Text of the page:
As you probably know, Raspberry Pi single-board computers, especially Pi 4 models, can get quite hot. While passive cooling options are often good enough to avoid overheating and thermal throttling, at some point you’ll need to think about using a cooling fan. The Raspberry Pi’s GPIO pins don’t supply enough current to power even a small fan, but there are several ways to power and control a fan with the Pi.
The vast majority of computer control is done by hand, using a keyboard, mouse, or touchscreen, but what about your feet? They’re perfectly capable of tapping out a signal, but generally sit unused when at a computer. In my latest experiment, I set out to see if common spring-loaded foot pedals would work as a computer interface, perhaps for controlling shift, control, or other modifier keys. Short answer: yes, it can work. There are, however, a few complications.
As a PCB design becomes more involved, managing complexity becomes ever more important to the process. Last month’s article about using hierarchical sheets presents an excellent tool for organizing schematics. This is helpful, but at the end of the day these theoretical connections must be transferred to the PCB layout editor for on-screen routing, and ultimately physical manufacturing. To help simplify physical routing, consider how components will be arranged when designing your schematic.
For simple KiCad circuit designs, a sheet with lines going from one component to another is good enough. Add in net labels, and slightly more complicated drawings can be cleaned up nicely. At some point, however, your design may become too large to fit onto a standard sheet. You’re faced with a choice: expand the sheet to cover more area–useful, but often clumsy–or break schematic data up into a series of linked hierarchical sheets.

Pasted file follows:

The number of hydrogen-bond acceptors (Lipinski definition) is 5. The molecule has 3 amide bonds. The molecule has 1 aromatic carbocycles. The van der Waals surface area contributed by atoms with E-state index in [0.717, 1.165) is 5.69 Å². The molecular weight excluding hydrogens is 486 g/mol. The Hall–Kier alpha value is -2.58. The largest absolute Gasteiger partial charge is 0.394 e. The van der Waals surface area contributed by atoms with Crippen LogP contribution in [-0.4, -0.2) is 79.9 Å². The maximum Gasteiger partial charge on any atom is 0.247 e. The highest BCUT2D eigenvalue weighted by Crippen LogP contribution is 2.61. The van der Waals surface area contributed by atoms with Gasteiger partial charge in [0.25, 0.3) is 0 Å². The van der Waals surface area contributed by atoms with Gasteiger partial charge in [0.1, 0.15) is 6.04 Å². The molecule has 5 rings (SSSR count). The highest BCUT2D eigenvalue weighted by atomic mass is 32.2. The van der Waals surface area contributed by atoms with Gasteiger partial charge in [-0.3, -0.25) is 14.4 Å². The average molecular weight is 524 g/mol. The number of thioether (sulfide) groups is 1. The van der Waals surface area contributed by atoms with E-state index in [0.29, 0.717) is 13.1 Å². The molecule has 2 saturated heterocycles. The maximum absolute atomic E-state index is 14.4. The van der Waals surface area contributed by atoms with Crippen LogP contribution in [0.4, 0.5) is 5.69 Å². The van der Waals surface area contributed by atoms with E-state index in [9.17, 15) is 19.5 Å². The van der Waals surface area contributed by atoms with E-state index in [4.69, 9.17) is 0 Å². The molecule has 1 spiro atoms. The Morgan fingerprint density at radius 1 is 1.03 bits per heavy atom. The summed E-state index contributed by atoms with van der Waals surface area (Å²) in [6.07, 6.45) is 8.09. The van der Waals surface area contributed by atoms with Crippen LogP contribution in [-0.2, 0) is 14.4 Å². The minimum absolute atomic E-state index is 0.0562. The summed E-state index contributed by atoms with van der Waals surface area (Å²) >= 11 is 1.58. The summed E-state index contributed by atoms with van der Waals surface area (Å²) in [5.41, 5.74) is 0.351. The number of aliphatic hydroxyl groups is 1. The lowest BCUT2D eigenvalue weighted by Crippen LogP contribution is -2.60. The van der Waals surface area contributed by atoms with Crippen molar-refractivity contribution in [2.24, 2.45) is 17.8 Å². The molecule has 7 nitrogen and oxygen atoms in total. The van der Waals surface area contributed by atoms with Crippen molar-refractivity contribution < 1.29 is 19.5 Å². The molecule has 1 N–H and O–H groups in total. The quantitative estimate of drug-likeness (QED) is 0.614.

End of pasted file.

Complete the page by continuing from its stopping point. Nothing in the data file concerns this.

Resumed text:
Some time ago, I wrote an article about panelization basics, mostly focusing on “mouse bites” as the panel separation technique. The other way to separate boards is using a technique called v-scoring. The basics of this technique are shown in the Royal Circuit Solutions video below, which is meant to selectively weaken a PCB for separation at a later point.
QR codes applied to a printed circuit boards are a great way to reference documentation, a store, or wherever other info is needed for a situation. Adding on to your PCB is quite simple using KiCad, as outlined in this article.
Printed circuit boards are amazing devices, able to zip electrons from component to component with the greatest of ease. Consider, however, that PCBs are extremely tough, and can be manufactured accurately and inexpensively, to be delivered in a few days.
When you design a small run of boards for fabrication, it’s extremely likely that the PCB manufacturer will place it in a panel for manufacturing with a number of other designs. This “panelization” allows for boards to be made for low prices, since board space can be efficiently shared between orders.
I’m currently just over halfway through fulfillment on the JC Pro Macro 2 keypad kickstarter project. 178 people pledged with the expectation of a reward, meaning that putting a bit of time and thought into my fulfillment workspace at the beginning was an excellent use of time and resources.
In this guide, I’ll take you through how to set up a Raspberry Pi from a blank SD card and how to turn on GPIO pins remotely via a terminal. I’m using the MacOS terminal, but other programs, such as PuTTY should work just as well.